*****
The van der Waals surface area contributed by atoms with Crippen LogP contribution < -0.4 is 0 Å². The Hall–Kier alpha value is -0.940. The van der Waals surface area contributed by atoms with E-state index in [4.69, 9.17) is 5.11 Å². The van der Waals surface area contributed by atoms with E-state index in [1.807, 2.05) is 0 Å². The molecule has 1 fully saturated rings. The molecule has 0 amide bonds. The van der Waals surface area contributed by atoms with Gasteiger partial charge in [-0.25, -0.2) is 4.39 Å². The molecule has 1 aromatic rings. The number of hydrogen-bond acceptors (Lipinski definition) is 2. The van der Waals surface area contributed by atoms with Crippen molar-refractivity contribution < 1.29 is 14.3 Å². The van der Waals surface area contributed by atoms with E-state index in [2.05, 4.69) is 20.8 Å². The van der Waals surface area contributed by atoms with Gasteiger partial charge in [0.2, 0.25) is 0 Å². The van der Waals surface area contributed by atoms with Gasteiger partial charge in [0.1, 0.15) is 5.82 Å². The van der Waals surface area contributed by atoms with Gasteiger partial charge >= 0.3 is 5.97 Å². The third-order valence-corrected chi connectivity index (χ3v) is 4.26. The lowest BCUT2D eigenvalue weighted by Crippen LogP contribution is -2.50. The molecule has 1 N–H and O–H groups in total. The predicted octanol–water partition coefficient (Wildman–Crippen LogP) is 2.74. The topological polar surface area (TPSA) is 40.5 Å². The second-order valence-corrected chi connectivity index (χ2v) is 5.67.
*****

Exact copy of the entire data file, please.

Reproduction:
The van der Waals surface area contributed by atoms with Crippen LogP contribution < -0.4 is 0 Å². The Hall–Kier alpha value is -0.940. The van der Waals surface area contributed by atoms with E-state index in [4.69, 9.17) is 5.11 Å². The van der Waals surface area contributed by atoms with E-state index in [1.807, 2.05) is 0 Å². The molecule has 1 fully saturated rings. The molecule has 0 amide bonds. The van der Waals surface area contributed by atoms with Gasteiger partial charge in [-0.25, -0.2) is 4.39 Å². The molecule has 1 aromatic rings. The number of hydrogen-bond acceptors (Lipinski definition) is 2. The van der Waals surface area contributed by atoms with Crippen molar-refractivity contribution < 1.29 is 14.3 Å². The van der Waals surface area contributed by atoms with E-state index in [2.05, 4.69) is 20.8 Å². The van der Waals surface area contributed by atoms with Gasteiger partial charge in [0.2, 0.25) is 0 Å². The van der Waals surface area contributed by atoms with Gasteiger partial charge in [0.1, 0.15) is 5.82 Å². The van der Waals surface area contributed by atoms with Gasteiger partial charge >= 0.3 is 5.97 Å². The third-order valence-corrected chi connectivity index (χ3v) is 4.26. The lowest BCUT2D eigenvalue weighted by Crippen LogP contribution is -2.50. The molecule has 1 N–H and O–H groups in total. The predicted octanol–water partition coefficient (Wildman–Crippen LogP) is 2.74. The topological polar surface area (TPSA) is 40.5 Å². The second-order valence-corrected chi connectivity index (χ2v) is 5.67.